Cytoskeleton derangement in brain of patients with Down Syndrome, Alzheimer’s disease and Pick’s disease

  • D. Pollak
  • N. Cairns
  • G. Lubec
Part of the Journal of Neural Transmission Supplement 67 book series (NEURAL SUPPL, volume 67)


Although cytoskeleton derangement has been reported in brain of patients with neurodegenerative disorders, basic information on integral constituents forming this network including stoichiometric composition is missing. It was therefore the aim of the study to qualitatively and quantitatively evaluate individual proteins of the three major classes representing the cytoskeleton of human brain.

Cytoskeleton proteins β-actin (βA), alpha-actinin (Act), tubulin beta-III (βIII), microtubule associated protein 1 (MAP1), neurofilaments NF-L, NF-M and NF-H and neuron specific enolase (NSE), a marker for neuronal density, were determined by immunoblotting. Brain samples (frontal cortex) of controls (CO), patients with Down Syndrome (DS), Alzheimer’s disease (AD) and Pick’s disease (PD) were used for the study.

In DS brain βIII, NF-H and NF-M, in AD brain NF-M and NF-H and in PD brain NF-L, NF-M and NF-H were significantly reduced. Stoichiometry of cytoskeleton proteins in control brain revealed the following relations:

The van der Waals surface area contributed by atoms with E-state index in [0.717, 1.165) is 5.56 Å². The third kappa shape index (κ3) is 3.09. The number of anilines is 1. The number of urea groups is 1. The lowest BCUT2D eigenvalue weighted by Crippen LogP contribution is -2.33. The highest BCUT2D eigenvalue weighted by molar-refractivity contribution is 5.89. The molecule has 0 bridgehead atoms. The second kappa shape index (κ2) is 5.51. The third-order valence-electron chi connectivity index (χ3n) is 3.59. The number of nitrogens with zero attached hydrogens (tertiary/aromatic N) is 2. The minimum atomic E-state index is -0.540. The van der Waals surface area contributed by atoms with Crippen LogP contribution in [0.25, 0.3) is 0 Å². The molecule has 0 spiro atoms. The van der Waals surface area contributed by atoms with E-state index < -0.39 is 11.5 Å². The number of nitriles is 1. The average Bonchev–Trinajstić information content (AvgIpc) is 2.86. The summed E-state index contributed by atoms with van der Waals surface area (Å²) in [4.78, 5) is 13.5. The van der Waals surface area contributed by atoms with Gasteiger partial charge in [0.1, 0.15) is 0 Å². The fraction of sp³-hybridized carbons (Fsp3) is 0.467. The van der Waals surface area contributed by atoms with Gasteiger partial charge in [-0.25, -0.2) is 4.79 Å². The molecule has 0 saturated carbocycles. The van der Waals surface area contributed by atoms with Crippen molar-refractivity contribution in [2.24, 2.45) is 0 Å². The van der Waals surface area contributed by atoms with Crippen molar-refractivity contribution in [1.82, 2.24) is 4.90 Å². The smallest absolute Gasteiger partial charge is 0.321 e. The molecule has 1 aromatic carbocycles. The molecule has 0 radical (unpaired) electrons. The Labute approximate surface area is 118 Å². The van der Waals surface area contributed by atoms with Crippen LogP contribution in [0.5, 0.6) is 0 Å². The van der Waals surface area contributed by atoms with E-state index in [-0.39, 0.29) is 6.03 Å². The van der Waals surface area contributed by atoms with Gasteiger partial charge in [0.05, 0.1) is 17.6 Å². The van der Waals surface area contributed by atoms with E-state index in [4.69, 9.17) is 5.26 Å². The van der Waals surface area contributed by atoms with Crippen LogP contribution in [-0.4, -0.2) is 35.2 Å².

βA:Act:βIII:MAP1:NF-L:NF-M:NF-H = 1.0:0.8:3.8:2.4:3.2:2.2.

This stoichiometrical ratios were aberrant in DS, AD and PD with the main outcome that ratios of members of the neurocytoskeleton (βIII, NF’s) in relation to βA were remarkably decreased. This finding confirms data of decreased neuronal density using NSE in DS and AD.

We propose stoichiometry of cytoskeleton elements in normal brain and confirm and extend knowledge on cytoskeleton defects in neurodegenerative diseases. The finding of significantly decreased individual elements may well lead to or represent disassembly of the neurocytoskeleton observed in neurodegenerative diseases.


Down Syndrome Neuron Specific Enolase Neuronal Density Cytoskeletal Element Cytoskeleton Protein 
These keywords were added by machine and not by the authors. This process is experimental and the keywords may be updated as the learning algorithm improves.


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Copyright information

© Springer-Verlag 2003

Authors and Affiliations

  • D. Pollak
    • 1
  • N. Cairns
    • 2
  • G. Lubec
    • 1
    • 3
  1. 1.Department of Pediatrics, Division Basic SciencesUniversity of ViennaViennaAustria
  2. 2.Department of NeuropathologyKing’s CollegeLondonUK
  3. 3.CChem, FRSC (UK), Department of PediatricsUniversity of ViennaViennaAustria

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